National Public Health Week: Water

April 8th

bucket for well

In continuation of this week’s theme, did you know that dirty water is one of the leading causes of death of children worldwide? If you’ve never looked at your faucet as a possession of luxury, let today be the day. The majority of people in the world do not have access to clean drinking water. In other words — if you took a shower this morning, drank water from the tap or watered your lawn, you are among the elite few who have clean, readily accessible water.

a community well without a pump

What can we do to make sure more folk have clean water?

Well in Nicaragua

Locally:
Arizona is predominantly desert. If it weren’t for Hayden’s canal system, SRP and the Hohokam Indians who once figured out how to reroute water toward Phoenix, our dusty city would still be tumbleweed. We are heavily dependent on water from afar. We should treat water in Phoenix as a precious commodity. A few simple ideas anyone can do regardless of their location:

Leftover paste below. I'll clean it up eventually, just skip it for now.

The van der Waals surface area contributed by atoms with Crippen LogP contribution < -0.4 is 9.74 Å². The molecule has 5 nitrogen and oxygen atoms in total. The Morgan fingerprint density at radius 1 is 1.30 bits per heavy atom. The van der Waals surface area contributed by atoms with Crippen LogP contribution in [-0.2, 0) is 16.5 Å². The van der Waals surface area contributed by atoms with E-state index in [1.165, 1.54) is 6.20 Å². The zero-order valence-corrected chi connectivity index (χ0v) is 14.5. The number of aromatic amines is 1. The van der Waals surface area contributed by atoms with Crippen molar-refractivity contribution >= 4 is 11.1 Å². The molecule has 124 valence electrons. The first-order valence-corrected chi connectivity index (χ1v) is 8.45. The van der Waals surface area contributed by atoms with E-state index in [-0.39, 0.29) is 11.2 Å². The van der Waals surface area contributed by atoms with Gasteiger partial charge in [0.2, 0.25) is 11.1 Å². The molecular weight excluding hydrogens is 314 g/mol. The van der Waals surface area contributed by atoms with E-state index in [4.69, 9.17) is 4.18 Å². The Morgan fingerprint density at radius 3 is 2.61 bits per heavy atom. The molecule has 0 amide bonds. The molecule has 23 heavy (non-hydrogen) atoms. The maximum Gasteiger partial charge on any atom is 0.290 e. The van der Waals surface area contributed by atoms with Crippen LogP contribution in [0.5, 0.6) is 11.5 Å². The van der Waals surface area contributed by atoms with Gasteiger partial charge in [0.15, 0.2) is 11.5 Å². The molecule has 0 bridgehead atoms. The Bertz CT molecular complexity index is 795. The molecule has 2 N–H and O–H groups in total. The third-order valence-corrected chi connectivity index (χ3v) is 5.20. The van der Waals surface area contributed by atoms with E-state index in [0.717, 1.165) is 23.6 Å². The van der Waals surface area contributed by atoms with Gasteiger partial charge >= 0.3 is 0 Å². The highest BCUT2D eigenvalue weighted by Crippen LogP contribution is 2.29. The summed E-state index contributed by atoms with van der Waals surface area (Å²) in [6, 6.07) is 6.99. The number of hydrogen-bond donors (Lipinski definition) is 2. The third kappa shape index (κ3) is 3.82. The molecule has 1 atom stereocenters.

1. Take quick showers. Minimize the amount of water you are wasting. Plus, if you’ve got houseplants or a garden you regularly water, consider sticking a bucket in the shower to gather what would otherwise be going down the drain.
2. Plant native species. If you live in Phoenix, consider swapping your water-chugging lawn for a natural beauty, like a saguaro.
3. Wash your car with a bucket, old school style. Don’t take your car through a water gobbling car wash. Just kidding. After several email from great readers, I find out this is the WRONG thing to do. Instead, I’m letting good old Indy go dirty. Car washes may do a better job of using less water than we can in our driveways.